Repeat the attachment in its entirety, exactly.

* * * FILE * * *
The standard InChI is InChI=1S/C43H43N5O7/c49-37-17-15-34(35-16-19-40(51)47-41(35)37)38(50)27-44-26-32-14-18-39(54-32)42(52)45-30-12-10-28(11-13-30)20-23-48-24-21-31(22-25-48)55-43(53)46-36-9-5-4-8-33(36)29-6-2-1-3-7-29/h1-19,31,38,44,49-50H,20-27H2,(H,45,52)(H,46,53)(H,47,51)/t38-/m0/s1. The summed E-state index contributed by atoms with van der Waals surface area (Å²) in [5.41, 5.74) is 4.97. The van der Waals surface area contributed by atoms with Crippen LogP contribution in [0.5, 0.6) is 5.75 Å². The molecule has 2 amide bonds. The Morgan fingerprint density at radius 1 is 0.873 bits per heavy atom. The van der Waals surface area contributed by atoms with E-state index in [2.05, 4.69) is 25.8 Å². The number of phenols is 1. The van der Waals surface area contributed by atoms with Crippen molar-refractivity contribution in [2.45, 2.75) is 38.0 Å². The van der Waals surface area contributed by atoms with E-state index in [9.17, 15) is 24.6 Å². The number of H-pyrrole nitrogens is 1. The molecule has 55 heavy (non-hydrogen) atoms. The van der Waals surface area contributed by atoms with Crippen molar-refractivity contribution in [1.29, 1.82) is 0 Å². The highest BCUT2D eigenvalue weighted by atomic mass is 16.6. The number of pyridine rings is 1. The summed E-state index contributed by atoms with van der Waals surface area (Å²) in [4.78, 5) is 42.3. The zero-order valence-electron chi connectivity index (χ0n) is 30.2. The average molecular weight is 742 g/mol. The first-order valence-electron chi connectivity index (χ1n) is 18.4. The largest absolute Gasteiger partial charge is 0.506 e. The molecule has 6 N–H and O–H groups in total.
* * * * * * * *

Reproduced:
The standard InChI is InChI=1S/C43H43N5O7/c49-37-17-15-34(35-16-19-40(51)47-41(35)37)38(50)27-44-26-32-14-18-39(54-32)42(52)45-30-12-10-28(11-13-30)20-23-48-24-21-31(22-25-48)55-43(53)46-36-9-5-4-8-33(36)29-6-2-1-3-7-29/h1-19,31,38,44,49-50H,20-27H2,(H,45,52)(H,46,53)(H,47,51)/t38-/m0/s1. The summed E-state index contributed by atoms with van der Waals surface area (Å²) in [5.41, 5.74) is 4.97. The van der Waals surface area contributed by atoms with Crippen LogP contribution in [0.5, 0.6) is 5.75 Å². The molecule has 2 amide bonds. The Morgan fingerprint density at radius 1 is 0.873 bits per heavy atom. The van der Waals surface area contributed by atoms with E-state index in [2.05, 4.69) is 25.8 Å². The number of phenols is 1. The van der Waals surface area contributed by atoms with Crippen molar-refractivity contribution in [2.45, 2.75) is 38.0 Å². The van der Waals surface area contributed by atoms with E-state index in [9.17, 15) is 24.6 Å². The number of H-pyrrole nitrogens is 1. The molecule has 55 heavy (non-hydrogen) atoms. The van der Waals surface area contributed by atoms with Crippen molar-refractivity contribution in [1.29, 1.82) is 0 Å². The highest BCUT2D eigenvalue weighted by atomic mass is 16.6. The number of pyridine rings is 1. The summed E-state index contributed by atoms with van der Waals surface area (Å²) in [4.78, 5) is 42.3. The zero-order valence-electron chi connectivity index (χ0n) is 30.2. The average molecular weight is 742 g/mol. The first-order valence-electron chi connectivity index (χ1n) is 18.4. The largest absolute Gasteiger partial charge is 0.506 e. The molecule has 6 N–H and O–H groups in total.